Topic: Advice for the Unwary Woman by Maggie Burns

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So you love him/ you’re lonely/ you miss having a man around/ you want the security of a husband?

There are a number of reasons for a woman to remarry – many times in haste, after a husband dies; equally as many times when a recently-widowed or divorced man convinces you he can’t live without you...

What he probably means is that he can’t live without a woman in his house to comfort him/ wash for him/ cook for him/ remember birthdays/ partner him when he needs to attend important events – the uses are many for a woman in a man’s life.

Stop! Think! 

Think about the unknown imponderables that can arise with second marriages. 

How many children do you and he have?  How old are they?  How will they feel about having a new ‘mother?’ 

Believe me, a man’s children can make your life miserable if they’re against their father remarrying.   Take a deep breath and pause, consider, hesitate and continue to think for as long as it takes to answer all these questions to your own satisfaction.

You may have been on your own for several years and it could be exciting to be reminded once again that you’re a desirable woman to take to bed.  My advice is – say yes to the sex and enjoy it – forget any feelings of guilt! – but don’t put your head in the oven until you know how hot it’s going to be.

Right, now having got to know him a bit better, get to know his children who may already be adults.  Find out if they’re married and independent beings.  Don’t touch him if he has daughters (even one) who are unmarried/ unattached and worship their daddy.  They won’t like you, believe me.  They might even have had ideas of becoming daddy’s partner for the rest of his life.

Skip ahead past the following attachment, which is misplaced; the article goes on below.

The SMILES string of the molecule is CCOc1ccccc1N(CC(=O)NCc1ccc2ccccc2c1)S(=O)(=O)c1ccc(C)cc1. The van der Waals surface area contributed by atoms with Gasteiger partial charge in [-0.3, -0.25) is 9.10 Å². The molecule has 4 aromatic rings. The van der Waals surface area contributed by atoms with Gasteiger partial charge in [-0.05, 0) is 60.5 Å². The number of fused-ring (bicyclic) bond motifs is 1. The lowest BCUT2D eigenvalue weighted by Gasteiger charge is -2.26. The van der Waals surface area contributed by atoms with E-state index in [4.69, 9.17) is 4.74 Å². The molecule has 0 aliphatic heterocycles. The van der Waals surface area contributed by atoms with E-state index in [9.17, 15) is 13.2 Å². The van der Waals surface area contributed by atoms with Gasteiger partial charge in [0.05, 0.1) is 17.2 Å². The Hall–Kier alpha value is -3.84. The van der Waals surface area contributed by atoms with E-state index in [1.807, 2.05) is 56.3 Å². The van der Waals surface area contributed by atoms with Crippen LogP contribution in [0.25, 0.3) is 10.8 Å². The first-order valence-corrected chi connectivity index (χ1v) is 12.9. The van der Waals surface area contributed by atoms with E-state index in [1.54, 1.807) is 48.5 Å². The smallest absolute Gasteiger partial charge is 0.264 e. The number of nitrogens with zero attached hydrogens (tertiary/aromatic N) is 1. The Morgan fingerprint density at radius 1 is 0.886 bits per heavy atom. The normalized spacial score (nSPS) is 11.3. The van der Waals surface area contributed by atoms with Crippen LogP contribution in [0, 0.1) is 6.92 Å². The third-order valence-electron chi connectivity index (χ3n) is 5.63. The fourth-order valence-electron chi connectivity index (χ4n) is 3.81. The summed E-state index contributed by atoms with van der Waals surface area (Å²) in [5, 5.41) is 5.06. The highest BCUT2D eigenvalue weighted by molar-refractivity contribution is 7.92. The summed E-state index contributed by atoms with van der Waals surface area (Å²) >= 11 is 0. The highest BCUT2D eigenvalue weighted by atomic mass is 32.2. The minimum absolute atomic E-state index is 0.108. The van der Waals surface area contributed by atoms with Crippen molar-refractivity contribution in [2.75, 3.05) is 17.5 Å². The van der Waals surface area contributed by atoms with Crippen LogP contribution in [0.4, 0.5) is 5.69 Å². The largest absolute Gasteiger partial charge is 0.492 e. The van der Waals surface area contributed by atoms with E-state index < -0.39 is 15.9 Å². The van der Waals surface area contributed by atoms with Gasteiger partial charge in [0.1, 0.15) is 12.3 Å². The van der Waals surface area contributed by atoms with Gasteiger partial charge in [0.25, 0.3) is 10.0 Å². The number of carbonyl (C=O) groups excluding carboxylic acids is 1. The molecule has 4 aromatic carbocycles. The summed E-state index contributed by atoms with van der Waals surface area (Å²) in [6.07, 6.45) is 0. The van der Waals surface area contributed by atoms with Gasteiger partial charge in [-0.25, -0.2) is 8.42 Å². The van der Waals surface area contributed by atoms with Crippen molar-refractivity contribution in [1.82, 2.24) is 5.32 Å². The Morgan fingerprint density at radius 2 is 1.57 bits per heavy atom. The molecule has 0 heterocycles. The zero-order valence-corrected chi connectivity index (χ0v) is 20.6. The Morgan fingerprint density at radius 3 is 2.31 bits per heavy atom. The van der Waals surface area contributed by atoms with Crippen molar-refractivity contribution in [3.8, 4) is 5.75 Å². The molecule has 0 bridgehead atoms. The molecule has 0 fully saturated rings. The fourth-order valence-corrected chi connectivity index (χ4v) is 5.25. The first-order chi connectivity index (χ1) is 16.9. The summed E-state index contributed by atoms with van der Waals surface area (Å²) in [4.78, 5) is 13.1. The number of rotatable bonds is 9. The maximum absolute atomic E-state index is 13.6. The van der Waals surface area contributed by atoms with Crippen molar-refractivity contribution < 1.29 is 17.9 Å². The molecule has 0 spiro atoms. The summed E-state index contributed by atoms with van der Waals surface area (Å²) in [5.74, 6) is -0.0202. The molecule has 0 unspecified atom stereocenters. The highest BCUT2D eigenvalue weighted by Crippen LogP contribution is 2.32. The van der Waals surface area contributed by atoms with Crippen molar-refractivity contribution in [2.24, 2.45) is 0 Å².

In this case, the only thing in your favour is you’re beddable and they’re not! Find out.

Are you keeping up with me or are you besotted with this man after so many years on your own?  Is he bedding down in your house – the house you spent your hard-earned salary on?  Or are you spending weekends in his house while his family’s away?

How do you cope with his habits? - habits acquired over half a lifetime of living with someone else. Maybe that someone didn’t mind that he throws his clothes around the bedroom and bathroom and smokes in the lounge?  So you must make it clear that you don’t like smokers in your house – and what if his whole family smokes? Have you ever considered that?  Take it from me, it’s a distinct possibility and you’re on the outer edge in this instance - unreasonable – not someone they will be happy to welcome into their family.

Where will you live – in his house or yours?  Maybe you’ve considered that one and decided to sell both houses and buy one together. Fine.  That’s the way to go.  What about furniture?  Remember you’ll have at least two of everything.  Perhaps you’re thinking of giving some to your own family in order to accommodate his?  Not a good idea – and if he’s not willing to part with his treasured furniture, call the whole thing off.